Kennedy says another key part of the modernization effort was adoption of a new No. 3 grade paper as an approved SWOP stock along with the existing No. 5 grade groundwood publication paper.

Some six months later, IDEA-lliance is now in the process of relaunching the SWOP proofing system certification program, reports its vice president. The two stock options (No. 3 and 5) have been included, as well as a new GRACoL option for proofing commercial printing. The official launch of the “new SWOP” was to take the form of an IPA Webinar on September 13.

According to Kennedy, proofing system certifications for SWOP and GRACoL will resume this month. “The hard-copy proofing certification will be ‘to the numbers’ and the monitor proofing certification will move ‘to the numbers’ by early 2007,” she says.

Job Definition Format
JDF remains a specification, and not a formal standard. Its ongoing development continues to be under the direction of CIP4 (The International Cooperation for the Integration of the Processes in Prepress, Press and Postpress).

Industry vendors largely have shifted from talking about JDF support, as such, to instead promoting the workflow integration and efficiency its use enables. The pendulum may swing back, though, as PIA/GATF ramps up the JDF Product Certification Program at its facility in Sewickley, PA.

Any products—equipment or software—submitted for testing that receive a passing grade will have the right to bear a “JDF Certified” logo. This logo can be used on packaging and in promotional materials to indicate that a product has been certified as meeting formally established guidelines for interoperability.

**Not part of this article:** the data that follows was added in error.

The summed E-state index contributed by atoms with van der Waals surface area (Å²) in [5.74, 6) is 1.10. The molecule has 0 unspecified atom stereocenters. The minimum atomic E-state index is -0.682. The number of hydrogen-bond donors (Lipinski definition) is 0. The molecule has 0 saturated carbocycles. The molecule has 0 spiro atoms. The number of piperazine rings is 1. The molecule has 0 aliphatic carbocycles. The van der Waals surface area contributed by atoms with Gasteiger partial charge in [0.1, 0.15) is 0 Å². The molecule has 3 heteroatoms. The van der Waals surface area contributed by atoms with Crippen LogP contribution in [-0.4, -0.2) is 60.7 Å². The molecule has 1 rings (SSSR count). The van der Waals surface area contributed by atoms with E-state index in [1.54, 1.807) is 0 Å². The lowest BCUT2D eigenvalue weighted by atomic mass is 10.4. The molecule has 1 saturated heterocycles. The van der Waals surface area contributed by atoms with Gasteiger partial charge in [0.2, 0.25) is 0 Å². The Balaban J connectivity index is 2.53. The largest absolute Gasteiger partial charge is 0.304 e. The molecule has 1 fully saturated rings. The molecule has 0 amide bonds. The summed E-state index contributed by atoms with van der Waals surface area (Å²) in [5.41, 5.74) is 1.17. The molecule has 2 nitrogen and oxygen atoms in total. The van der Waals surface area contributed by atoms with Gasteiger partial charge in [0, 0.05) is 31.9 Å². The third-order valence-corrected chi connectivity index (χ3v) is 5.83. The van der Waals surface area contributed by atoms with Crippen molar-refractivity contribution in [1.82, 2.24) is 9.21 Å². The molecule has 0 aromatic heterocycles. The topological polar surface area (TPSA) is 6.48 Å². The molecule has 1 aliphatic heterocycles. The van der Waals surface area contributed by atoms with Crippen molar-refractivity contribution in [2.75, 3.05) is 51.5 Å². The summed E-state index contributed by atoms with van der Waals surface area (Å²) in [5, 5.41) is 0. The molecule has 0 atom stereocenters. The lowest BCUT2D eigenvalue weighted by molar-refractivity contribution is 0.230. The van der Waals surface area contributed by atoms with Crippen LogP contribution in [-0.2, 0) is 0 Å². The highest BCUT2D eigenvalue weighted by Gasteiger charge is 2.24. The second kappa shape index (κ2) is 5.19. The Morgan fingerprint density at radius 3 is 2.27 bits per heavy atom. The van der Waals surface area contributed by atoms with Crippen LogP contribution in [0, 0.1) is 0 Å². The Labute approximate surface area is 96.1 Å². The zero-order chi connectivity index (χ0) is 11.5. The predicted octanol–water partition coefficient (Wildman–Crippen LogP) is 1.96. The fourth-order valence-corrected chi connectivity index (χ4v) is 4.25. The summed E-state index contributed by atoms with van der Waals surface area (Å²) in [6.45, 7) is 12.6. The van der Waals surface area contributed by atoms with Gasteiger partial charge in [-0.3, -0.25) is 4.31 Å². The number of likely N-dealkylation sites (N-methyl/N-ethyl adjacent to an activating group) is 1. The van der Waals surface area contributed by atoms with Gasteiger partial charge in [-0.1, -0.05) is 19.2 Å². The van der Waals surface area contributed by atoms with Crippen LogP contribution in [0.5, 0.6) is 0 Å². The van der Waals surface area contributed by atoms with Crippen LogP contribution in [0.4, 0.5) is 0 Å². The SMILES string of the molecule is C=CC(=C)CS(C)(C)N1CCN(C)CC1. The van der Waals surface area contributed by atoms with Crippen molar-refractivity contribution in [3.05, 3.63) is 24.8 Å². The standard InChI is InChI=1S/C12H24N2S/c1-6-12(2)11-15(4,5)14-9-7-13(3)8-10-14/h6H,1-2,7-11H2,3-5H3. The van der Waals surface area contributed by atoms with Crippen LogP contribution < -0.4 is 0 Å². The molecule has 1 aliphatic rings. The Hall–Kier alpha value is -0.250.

According to CIP4, JDF Certification shouldn’t be interpreted as “plug-and-play” connectivity. Any two JDF-enabled devices that are interfaced will still need to be set up appropriately in order to communicate seamlessly.

Serving as the foundation for this testing are the Interoperability Conformance Specification (ICS) documents developed by the various technical working groups of CIP4. Products are to be assessed based on their stated level of JDF support: read (manager), write (worker) or both.

Results will be judged on a straightforward pass/fail basis, says James E. Harvey, executive director of CIP4. Basic information from testing—including product model/version, “go/no-go” results and ICS used—will be published, Harvey adds. In cases when more detailed reports are generated, usually for a failing product, that information will not be released to the public, he says.

As for the specification itself, “work is underway on JDF 1.4, but it isn’t due out until next year,” Harvey reports. CIP4 has signed a cooperation agreement with IPA, The Association of Graphic Solutions Providers, under which the latter will take a lead role in further development of the specification in the area of content origination, he notes. “This will be a major area of expanded coverage for JDF 1.4.” PI

PRINTING IMPRESSIONS would like to thank William B. Birkett, print quality consultant with Doppelganger LLC, for providing background information for this part of the coverage.